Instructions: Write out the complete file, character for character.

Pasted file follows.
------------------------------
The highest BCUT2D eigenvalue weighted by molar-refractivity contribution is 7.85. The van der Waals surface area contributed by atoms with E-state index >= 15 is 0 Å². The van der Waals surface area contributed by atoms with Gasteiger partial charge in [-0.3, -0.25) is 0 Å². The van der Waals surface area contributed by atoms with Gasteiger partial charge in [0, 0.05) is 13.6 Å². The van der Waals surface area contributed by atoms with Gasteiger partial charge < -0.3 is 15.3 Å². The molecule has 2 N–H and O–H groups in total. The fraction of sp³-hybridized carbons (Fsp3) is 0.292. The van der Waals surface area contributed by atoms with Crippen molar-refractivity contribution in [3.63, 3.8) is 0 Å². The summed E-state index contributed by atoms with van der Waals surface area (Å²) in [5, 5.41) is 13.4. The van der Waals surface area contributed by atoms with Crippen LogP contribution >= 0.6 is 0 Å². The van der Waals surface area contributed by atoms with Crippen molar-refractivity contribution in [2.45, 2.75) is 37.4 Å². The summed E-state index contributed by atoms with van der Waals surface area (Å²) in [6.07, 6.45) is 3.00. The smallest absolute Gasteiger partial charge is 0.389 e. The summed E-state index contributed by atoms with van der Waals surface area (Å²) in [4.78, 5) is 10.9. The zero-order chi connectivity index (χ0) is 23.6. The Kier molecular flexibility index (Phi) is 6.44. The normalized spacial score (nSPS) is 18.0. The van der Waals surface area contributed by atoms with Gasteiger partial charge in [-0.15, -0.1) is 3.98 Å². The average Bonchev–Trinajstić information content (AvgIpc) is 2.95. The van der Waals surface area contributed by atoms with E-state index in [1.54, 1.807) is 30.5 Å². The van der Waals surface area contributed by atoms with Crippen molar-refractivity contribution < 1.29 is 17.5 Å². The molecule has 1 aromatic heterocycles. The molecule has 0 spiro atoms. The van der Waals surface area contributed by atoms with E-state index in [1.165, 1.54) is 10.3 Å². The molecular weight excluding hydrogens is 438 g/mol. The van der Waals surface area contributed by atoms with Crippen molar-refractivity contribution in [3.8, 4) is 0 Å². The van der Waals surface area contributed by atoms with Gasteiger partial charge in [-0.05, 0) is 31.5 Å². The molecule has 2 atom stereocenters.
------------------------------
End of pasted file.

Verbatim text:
The highest BCUT2D eigenvalue weighted by molar-refractivity contribution is 7.85. The van der Waals surface area contributed by atoms with E-state index >= 15 is 0 Å². The van der Waals surface area contributed by atoms with Gasteiger partial charge in [-0.3, -0.25) is 0 Å². The van der Waals surface area contributed by atoms with Gasteiger partial charge in [0, 0.05) is 13.6 Å². The van der Waals surface area contributed by atoms with Gasteiger partial charge < -0.3 is 15.3 Å². The molecule has 2 N–H and O–H groups in total. The fraction of sp³-hybridized carbons (Fsp3) is 0.292. The van der Waals surface area contributed by atoms with Crippen molar-refractivity contribution in [3.63, 3.8) is 0 Å². The summed E-state index contributed by atoms with van der Waals surface area (Å²) in [5, 5.41) is 13.4. The van der Waals surface area contributed by atoms with Crippen LogP contribution >= 0.6 is 0 Å². The van der Waals surface area contributed by atoms with Crippen molar-refractivity contribution in [2.45, 2.75) is 37.4 Å². The summed E-state index contributed by atoms with van der Waals surface area (Å²) in [6.07, 6.45) is 3.00. The smallest absolute Gasteiger partial charge is 0.389 e. The summed E-state index contributed by atoms with van der Waals surface area (Å²) in [4.78, 5) is 10.9. The zero-order chi connectivity index (χ0) is 23.6. The Kier molecular flexibility index (Phi) is 6.44. The normalized spacial score (nSPS) is 18.0. The van der Waals surface area contributed by atoms with Gasteiger partial charge in [-0.15, -0.1) is 3.98 Å². The average Bonchev–Trinajstić information content (AvgIpc) is 2.95. The van der Waals surface area contributed by atoms with E-state index in [1.54, 1.807) is 30.5 Å². The van der Waals surface area contributed by atoms with Crippen molar-refractivity contribution < 1.29 is 17.5 Å². The molecule has 1 aromatic heterocycles. The molecule has 0 spiro atoms. The van der Waals surface area contributed by atoms with E-state index in [1.165, 1.54) is 10.3 Å². The molecular weight excluding hydrogens is 438 g/mol. The van der Waals surface area contributed by atoms with Crippen molar-refractivity contribution in [3.8, 4) is 0 Å². The van der Waals surface area contributed by atoms with Gasteiger partial charge in [-0.05, 0) is 31.5 Å². The molecule has 2 atom stereocenters.